An enhancement of Epidemic routing from an energy perspective named EAER is proposed, which extends approach aiming at routing optimization in terms of energy consumption based on n-Epidemic [14]. It provides a dynamic and scalable management of n parameter. The parameter n of n-Epidemic is chosen firstly according to the current energy value and secondly based on the number of neighbor nodes. However, this routing scheme only takes the parameter n from a static and predefined parameter set determined by energy value and node density. It is irrespective of current energy situation of neighbors. The value in the set can also not be changed for different type of nodes. It is obviously that this method is not suitable for all the conditions as the energy value of various nodes is not identical.

In opportunistic networks scenarios, it is impossible to replace or recharge batteries while nodes are moving around. However, nodes are aware of distinct remaining energy levels of themselves, and can get this information from their current neighbors by the inquiry method. Hence, detrimental replication decisions for adjacent nodes can be canceled ahead of schedule for saving energy. There must be a tradeoff between energy conservation and message replication. This paper not only considers energy constraints of mobile nodes, but also takes the current local energy state information of neighbors into account during making message replication decisions.

2.2 Learning Automata

Learning Automata (LA) is an adaptive decision-making mathematical model which operates on an unknown random environment [13]. There is a finite set of actions that could be chosen at every period by a learning automaton. An action probability vector is used to describe the possibility of each action. The environment will evaluate the chosen action and give a reinforcement signal with the probability distribution. Then the automaton updates its action probability vector depending on the reinforcement signal at each cycle, and then evolves to next desired behavior. The mathematical expression of learning automata is called variable structure, and is represented by a quadruple ([alpha], [beta], p, T), in which [alpha] = {[[alpha].sub.1], [[alpha].sub.2], ... [[alpha].sub.r]} represents the action set of the automata, [beta] = {[[beta].sub.1], [[beta].sub.2], ... [[beta].sub.r]} represents the input set, p = {[p.sub.1], [p.sub.2],...[p.sub.r]} denotes the action probability set, and p(n + 1) = T[[alpha](n), [beta](n), p(n)] represents the learning algorithm.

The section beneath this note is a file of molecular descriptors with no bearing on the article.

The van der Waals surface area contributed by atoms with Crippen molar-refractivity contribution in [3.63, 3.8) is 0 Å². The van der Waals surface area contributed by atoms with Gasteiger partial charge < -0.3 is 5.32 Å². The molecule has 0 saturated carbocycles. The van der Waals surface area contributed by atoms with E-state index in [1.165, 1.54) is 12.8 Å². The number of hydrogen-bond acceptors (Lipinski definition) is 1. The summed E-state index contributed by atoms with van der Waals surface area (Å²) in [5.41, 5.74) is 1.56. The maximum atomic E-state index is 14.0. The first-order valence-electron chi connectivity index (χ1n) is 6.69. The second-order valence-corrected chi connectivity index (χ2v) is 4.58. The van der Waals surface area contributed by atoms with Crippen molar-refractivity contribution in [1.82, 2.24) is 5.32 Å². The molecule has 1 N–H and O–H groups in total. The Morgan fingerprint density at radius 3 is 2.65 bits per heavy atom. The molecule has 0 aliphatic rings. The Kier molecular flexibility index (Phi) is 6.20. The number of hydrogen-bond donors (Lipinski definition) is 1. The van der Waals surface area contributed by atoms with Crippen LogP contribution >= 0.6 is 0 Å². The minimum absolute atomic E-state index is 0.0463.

The environment depending on the class of the reinforcement signal [beta] can be classified into P-model, Q-model and S-model. The environment in which the reinforcement signal can only take two binary values 0 and 1 are referred to P-model environment. Another class of the environment allows a finite number of values in the interval [0, 1] can be taken by the reinforcement signal. Such an environment is referred to Q-model environment. In S-model environment, the reinforcement signal lies in the interval [a, b] [15].

Let [[alpha].sub.i] be the action chosen at time n, then the recurrence equation for updating p is defined as:

[p.sub.i] (n + 1) = [p.sub.i] (n) + a(n) x (1 - [p.sub.i] (n))

[p.sub.j](n + 1) = [p.sub.j]( n ) -a(n) x [p.sub.j](n) [for all]j, j[not equal to]i (1)

for favorable responses, and

[p.sub.i](n + 1) = (1-b(n )) x [p.sub.i](n) (2)

[p.sub.j](n +1) = [b/r - 1] + (1 -b (n)) x [p.sub.j](n) [for all]j, j [not equal to] i

for unfavorable ones, where a and b are reward and penalty parameters respectively. If a = b, learning algorithm is called [L.sub.R-P]; if a << b, it is called [L.sub.R [epsilon] P]; if b=0, it is called [L.sub.R-I] [16]. The relationship between the learning automaton and its random environment is shown in Fig. 1.

2.3 Dynamic Irregular Cellular Learning Automata (DICLA)